My approach to rooting out the nature of love was somewhat convoluted because it pitted two warring parts of my personality against each other. See, anyone who knows me knows I’m a painfully abrasive cynic. Anyone who knows me a little better knows I also am, paradoxically, a shameless romantic who weeps during romantic comedies and thinks that couples who marry before the age of 25 are heartwarming beacons of joy in a disillusioned age rather than kids making bad financial decisions. I am, in turn, already very well versed in all the tropes of love and can quote appropriate Death Cab lyrics about the immortality of true love just as readily as I can cite examples of love at first sight in both reality and fiction. I expect most readers will agree that love is built on a sort of intellectual compatibility: partners are expected to be able to share and compare insights, humor, and good conversation. Yet still there exists the concept of being “struck” by love, repeated again and again in stories and film. There needs to be some sort of intangible impetus that separates compatibility from something more. Additionally, if intellectual compatibility were all it took, it stands to reason that “sexuality” as a concept would be nonexistant.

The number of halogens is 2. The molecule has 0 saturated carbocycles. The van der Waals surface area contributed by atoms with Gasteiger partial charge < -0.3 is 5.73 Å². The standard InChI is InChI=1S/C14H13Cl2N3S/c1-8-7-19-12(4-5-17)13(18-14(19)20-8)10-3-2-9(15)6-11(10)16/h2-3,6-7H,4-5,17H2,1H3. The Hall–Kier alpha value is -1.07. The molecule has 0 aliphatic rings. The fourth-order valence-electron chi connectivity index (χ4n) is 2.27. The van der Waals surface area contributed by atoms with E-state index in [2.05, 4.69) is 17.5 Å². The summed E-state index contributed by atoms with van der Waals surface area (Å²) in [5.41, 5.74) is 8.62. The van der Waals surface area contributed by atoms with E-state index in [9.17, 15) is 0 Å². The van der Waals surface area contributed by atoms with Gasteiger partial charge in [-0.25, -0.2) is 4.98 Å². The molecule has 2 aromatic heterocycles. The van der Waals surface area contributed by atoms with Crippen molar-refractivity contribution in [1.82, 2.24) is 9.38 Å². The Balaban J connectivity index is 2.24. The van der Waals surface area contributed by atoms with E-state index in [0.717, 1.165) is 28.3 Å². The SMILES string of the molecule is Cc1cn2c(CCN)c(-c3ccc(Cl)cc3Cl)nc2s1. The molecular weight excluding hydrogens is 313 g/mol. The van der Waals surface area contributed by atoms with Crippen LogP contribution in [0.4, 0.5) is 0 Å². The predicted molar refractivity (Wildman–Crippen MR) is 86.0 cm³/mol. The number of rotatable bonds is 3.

The natural assumption, then, as to the source of this spark is simple: sex. Or, to use a tamer word, physicality. The addition of a physical connection to an intellectual connection creates what we call romantic love. This means that the unique quality of love is a deeply rooted physical attraction. Now, you might be thinking that sounds a bit odd from a self professed romantic. I think a big part of that comes with the fact that when we think of sexuality, our first mental image involves grunting, squishing, and an abundance of fluids. What I’m talking about is slightly different. I remember how the first time I ever knew I was in love was when I bumped into a friend coming back from a run. She greeted me with a hug, and my arm wrapped around her narrow back as I noticed that the sweat in her hair smelled like smoke and timber. One might hesitate to call such a moment sexual, but there was a physicality and a fluttering. It’s these small characteristics that make any regular relationship something more: the way my ex’s left eye would always crinkle and squint more than the other when he or grinned; the pacing of a partner’s breathing when they’re asleep; the way a friend’s voice might drop when they’re nervous. It’s these sounds, smells, features inherent within a person that draw out our feelings.